The partnership of academia, industry, and government that built the NSFNET backbone service also pioneered a model of technology transfer. From 217 networks connected in July of 1988 to more than 50,000 in April of 1995 when the NSFNET backbone service was retired, the NSFNET’s exponential growth stimulated the expansion of the worldwide Internet and provided a dynamic environment for the development of new communications technologies.
As we continue to address the challenge of national and global information infrastructure—the next generation of communications infrastructure—we are fortunate to be guided by the example set by the NSFNET in its successful partnership for high-speed networking.
The IPMA tools were easily configurable, so that users could quickly generate exactly the kinds of network performance data they need. The IPMA project worked closely with the Cooperative Association for Internet Data Analysis (CAIDA) and the National Laboratory for Applied Network Research (NLANR) to create a shared measurement infrastructure for the U.S. Internet. Hewlett-Packard and Intel Corporation also funded portions of the project.
One of the major outcomes of the project was a study of the backbone routing information at the major U.S. public Internet exchange points. IPMA staff discovered several unexpected trends in routing instability, and examined a number of anomalies and pathologies observed in the exchange of inter-domain routing information. The researchers showed that the volume of routing updates was several orders of magnitude more than expected, and the majority of this routing information was shown to be erroneous. Furthermore, the analysis revealed several unexpected trends and ill-behaved systematic properties in Internet routing.
In February 2011, management of NANOG was transitioned to NewNOG, Inc., a non-profit organization organized by members of the NANOG community.
The new infrastructure was composed of multiple backbones serving hundreds of Internet Service Providers across the U.S. The routing environment was complex and changed rapidly, requiring innovative technologies that can be quickly modified to adapt to new conditions. Merit and ISI were charged by the National Science Foundation with the task of facilitating and enhancing routing information exchange worldwide. The Routing Arbiter’s major products — the Route Servers and the Routing Arbiter Database — were designed for the new environment and served a steadily increasing number of providers and network operators.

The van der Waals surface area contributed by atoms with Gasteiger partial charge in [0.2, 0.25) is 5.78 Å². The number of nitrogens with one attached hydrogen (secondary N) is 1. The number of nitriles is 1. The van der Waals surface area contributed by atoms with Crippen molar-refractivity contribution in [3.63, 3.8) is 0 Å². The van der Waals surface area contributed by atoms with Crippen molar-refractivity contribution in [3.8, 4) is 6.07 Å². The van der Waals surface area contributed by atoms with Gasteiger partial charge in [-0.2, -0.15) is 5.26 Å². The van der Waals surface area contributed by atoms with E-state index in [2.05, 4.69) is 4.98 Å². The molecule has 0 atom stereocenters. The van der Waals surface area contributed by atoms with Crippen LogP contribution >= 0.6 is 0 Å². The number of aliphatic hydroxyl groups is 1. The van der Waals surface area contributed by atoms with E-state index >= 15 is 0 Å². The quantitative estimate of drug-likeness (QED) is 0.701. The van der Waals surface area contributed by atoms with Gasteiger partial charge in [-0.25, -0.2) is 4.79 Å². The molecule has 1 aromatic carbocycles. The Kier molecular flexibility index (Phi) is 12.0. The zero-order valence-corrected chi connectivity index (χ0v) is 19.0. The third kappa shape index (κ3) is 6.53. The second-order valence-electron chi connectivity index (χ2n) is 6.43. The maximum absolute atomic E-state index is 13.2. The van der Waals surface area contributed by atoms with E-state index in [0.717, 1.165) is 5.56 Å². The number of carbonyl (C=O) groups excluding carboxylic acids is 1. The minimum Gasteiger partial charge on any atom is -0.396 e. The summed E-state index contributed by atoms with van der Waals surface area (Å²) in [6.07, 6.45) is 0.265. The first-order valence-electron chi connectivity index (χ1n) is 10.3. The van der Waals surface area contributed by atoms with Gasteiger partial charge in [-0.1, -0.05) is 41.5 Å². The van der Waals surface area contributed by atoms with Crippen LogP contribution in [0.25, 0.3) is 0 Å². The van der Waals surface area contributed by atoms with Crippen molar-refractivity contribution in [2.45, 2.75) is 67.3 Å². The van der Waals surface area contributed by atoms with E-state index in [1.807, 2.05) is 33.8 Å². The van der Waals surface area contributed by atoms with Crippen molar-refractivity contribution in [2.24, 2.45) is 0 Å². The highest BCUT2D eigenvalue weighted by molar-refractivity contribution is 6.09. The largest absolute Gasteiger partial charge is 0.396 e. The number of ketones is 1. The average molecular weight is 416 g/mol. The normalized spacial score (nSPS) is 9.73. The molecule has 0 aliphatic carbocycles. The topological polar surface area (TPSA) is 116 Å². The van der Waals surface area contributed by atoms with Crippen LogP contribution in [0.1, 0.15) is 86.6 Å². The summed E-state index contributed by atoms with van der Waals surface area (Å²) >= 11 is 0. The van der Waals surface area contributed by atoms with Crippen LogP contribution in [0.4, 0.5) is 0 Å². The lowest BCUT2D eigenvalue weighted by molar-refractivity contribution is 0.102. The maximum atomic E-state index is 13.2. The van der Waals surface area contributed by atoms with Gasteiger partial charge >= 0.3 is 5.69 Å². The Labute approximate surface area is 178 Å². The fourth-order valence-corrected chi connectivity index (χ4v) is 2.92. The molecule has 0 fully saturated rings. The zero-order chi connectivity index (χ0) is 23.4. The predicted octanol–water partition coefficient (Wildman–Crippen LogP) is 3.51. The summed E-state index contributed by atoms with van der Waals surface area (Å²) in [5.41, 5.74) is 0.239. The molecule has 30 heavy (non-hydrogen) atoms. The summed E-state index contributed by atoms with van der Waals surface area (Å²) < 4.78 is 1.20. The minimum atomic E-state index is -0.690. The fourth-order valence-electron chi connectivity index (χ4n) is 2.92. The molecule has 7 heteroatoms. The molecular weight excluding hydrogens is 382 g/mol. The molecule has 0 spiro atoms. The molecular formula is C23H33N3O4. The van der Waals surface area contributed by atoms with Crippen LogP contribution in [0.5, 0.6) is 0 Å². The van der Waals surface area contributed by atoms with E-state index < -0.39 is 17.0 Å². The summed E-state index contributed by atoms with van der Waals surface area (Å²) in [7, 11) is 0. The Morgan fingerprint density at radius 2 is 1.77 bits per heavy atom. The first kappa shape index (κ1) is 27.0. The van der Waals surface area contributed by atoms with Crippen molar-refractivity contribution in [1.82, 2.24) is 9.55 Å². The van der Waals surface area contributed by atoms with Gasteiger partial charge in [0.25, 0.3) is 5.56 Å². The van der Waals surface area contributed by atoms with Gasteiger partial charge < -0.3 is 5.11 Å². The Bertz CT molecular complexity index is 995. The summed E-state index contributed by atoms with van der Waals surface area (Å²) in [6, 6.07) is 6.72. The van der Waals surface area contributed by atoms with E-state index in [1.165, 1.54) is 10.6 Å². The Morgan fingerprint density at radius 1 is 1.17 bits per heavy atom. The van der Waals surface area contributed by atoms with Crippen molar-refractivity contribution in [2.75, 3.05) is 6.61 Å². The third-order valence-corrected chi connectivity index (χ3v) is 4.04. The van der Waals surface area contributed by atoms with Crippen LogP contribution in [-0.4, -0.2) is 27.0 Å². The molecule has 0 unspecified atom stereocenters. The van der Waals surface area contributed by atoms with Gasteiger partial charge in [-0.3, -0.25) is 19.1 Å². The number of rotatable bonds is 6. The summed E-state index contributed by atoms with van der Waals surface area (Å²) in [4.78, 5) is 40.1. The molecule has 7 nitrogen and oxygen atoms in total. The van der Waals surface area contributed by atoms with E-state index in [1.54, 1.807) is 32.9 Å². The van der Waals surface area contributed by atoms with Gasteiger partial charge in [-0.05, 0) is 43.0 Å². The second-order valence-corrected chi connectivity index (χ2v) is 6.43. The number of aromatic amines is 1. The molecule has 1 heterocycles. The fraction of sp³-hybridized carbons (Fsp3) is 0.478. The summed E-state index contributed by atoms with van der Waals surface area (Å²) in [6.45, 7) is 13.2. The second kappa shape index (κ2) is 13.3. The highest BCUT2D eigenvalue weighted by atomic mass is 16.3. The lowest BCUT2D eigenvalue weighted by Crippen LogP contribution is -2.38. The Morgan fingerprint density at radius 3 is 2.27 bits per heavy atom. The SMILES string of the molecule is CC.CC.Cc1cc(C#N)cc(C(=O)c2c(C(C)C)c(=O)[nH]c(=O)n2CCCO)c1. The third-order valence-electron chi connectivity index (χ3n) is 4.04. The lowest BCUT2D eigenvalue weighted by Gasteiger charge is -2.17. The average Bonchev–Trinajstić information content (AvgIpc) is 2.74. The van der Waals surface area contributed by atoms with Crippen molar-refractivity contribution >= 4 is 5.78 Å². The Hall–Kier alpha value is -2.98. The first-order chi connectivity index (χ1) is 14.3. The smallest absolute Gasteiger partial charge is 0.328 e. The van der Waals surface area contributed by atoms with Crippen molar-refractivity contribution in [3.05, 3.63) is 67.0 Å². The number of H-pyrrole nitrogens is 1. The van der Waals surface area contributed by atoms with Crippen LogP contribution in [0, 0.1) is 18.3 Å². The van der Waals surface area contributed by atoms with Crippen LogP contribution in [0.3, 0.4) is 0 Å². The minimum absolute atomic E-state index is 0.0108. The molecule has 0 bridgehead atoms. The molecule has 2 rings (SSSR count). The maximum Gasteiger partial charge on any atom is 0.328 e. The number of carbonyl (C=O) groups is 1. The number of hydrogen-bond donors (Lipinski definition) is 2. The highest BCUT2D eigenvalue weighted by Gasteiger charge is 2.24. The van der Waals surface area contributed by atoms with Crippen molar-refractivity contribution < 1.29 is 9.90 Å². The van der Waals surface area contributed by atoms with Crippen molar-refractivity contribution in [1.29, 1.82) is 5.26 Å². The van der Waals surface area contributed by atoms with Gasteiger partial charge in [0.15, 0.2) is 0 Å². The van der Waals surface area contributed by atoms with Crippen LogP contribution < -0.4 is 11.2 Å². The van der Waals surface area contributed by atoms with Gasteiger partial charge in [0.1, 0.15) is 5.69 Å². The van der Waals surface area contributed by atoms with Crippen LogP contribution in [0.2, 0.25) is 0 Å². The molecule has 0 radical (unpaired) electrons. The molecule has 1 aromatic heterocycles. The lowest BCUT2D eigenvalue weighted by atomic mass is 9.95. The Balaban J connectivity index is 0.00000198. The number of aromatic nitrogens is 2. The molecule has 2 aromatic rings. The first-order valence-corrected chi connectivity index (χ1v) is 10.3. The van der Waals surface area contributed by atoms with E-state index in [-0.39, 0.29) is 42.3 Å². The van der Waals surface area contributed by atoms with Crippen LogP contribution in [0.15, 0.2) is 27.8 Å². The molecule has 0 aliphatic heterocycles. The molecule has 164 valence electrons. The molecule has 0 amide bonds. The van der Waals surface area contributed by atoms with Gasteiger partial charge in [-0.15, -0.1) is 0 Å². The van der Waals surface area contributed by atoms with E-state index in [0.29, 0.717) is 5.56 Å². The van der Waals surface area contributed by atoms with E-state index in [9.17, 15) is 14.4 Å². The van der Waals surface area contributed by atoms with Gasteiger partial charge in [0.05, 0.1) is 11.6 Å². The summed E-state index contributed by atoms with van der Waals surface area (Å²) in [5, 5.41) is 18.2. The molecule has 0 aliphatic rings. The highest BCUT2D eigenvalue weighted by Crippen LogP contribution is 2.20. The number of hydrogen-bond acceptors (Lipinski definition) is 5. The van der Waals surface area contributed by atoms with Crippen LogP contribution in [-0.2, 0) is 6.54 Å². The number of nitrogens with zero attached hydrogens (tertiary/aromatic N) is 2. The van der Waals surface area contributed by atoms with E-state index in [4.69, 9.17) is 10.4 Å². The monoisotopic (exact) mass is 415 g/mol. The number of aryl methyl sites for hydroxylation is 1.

• In January 1997, following NSF’s recommendation that Route Server services be shifted to the commercial marketplace, Merit launched the new Route Server Next Generation (RSNG) project, which made it possible for exchange point operators to purchase Route Server services from Merit in support of customer peering. NSF suggested the move to commercialization in August 1996 after its 24-month review of the RA project, noting the importance of the Routing Arbiter in the smooth transition from the NSFNET to the competive Internet market.
Internet Performance Measurement and Analysis Project
• Following NSF’s recommendation that statistical research and tool development be pursued separately from the Routing Arbiter activity, a proposal was submitted to NSF for support for a new Internet Performance Measurement and Analysis project. In fall 1997, Merit received a $1.6 million award from the National Science Foundation in support of the project, a joint effort between Merit and the Department of Electrical Engineering and Computer Science at the University of Michigan’s College of Engineering.
North American Network Operators Group
• NANOG, the North American Network Operators Group, was supported by NSF during both the NSFNET project and the early years of the Routing Arbiter project. NANOG is now funded independently through attendee registration fees.
Route Server operations at the Network Access Points were supported by the National Science Foundation until January 1, 1997. NSF made the decision to commercialize Route Server and Network Access Point operations following the 24-month review of the Routing Arbiter and the four NAP projects in July 1996. NSF noted that all these projects had completed their basic missions ahead of schedule, and stated that the Routing Arbiter and the NAPs “have now proven that multiple network providers can work together in a competitive marketplace, and so can be scheduled for transition to commercial operations themselves.”